My main issue is doctors who do things like put somebody on a 10 vicodin or so per day habit, on 8, 16, or even 24 mgs a day! Wtf are they thinking? Even though its a partial agonist, the shit is still 40x as strong as morphine when it comes to binding to opiate receptors. 1-2 mgs a day would often be enough for such cases, whether to start a short term detox, or long term maintenance. Maybe it's ignorance, but I think in most cases, they want to create a new steady customer, so they put them on an overkill dose to ensure they'll be coming back for awhile. I've even heard moderate to heavy heroin users say 2 mg was enough to keep them "straight", when they were able to obtain some subs off the streets.

And its not cheap for most people who don't get them from the black market (which is ironically often cheaper, since there isn't a huge demand compared to full agonist narcotics, and there isn't a doctor/clinic to pay for office visits to obtain the script), the doctor visits, insurance copays - if they are fortunate to be covered at all for suboxone - and have them. It's really a ripoff, it doesn't cost much to make, and although there are exceptions because of some limited programs for those below poverty line, for all practical purposes, it is inaccessible to the majority of the poor in most cases, so they usually get chained to a methadone clinic instead, which seems criminal, that they are generally denied the suboxone option, because of economics and greed.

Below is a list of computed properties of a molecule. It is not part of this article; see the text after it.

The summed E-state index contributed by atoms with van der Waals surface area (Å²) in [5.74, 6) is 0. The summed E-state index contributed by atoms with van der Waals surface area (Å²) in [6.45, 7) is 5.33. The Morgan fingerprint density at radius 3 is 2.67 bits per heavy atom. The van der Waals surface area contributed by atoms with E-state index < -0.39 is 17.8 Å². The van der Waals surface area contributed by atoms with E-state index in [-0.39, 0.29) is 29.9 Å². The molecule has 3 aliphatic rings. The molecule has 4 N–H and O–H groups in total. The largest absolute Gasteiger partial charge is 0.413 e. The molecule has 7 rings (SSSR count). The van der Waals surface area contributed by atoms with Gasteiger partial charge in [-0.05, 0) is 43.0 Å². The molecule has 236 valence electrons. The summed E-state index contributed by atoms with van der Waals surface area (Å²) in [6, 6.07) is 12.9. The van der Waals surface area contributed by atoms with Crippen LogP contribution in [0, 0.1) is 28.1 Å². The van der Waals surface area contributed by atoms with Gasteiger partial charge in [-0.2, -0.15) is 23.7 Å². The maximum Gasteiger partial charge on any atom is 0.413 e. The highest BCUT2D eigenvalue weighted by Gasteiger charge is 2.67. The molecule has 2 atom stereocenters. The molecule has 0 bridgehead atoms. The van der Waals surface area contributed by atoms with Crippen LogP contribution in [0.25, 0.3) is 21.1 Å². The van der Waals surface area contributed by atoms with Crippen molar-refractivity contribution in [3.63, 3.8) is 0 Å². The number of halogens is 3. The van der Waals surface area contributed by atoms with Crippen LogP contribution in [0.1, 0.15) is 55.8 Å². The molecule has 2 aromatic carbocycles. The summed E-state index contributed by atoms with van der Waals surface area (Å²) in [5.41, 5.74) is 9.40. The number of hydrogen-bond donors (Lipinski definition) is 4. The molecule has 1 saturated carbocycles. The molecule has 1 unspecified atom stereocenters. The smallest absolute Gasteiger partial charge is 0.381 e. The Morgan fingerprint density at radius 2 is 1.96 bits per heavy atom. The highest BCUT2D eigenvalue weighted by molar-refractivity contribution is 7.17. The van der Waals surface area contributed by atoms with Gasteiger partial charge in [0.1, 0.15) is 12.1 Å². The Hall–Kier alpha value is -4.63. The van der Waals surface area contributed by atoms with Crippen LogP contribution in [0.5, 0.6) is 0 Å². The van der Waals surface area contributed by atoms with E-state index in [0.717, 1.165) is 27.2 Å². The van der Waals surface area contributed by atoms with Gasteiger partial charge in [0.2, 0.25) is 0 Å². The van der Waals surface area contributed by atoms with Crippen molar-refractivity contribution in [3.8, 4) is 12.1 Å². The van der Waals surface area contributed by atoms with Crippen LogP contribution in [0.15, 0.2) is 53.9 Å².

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PostPosted: Wed Oct 29, 2014 2:41 pm 
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First I would like to say that my understanding of a forum is to get others experiences, good and bad. This means that if someone that had an awful experience should have just as much right to post their feelings as someone that has positive! Secondly, there are many people that can say this medicine saved their life and that is great; however, there are many cases that are not quite a happy ending. My fiancé was on Suboxone for 3 years and slowly weaned down to the lowest dose possible; however, I noticed over the last year that he was becoming very numb to feeling and emotions and actually became a bit scary so after many conversations he decided to get off the medicine completely. At first it was great, it seemed like I had the man I fell in love with once again; however, a few months after being off he became very paranoid, delusional and in lamest terms lost his mind! It has been seven months now and my fiance has been unable to work, take care of his son, or perform simple daily tasks, he no longer functions day to day.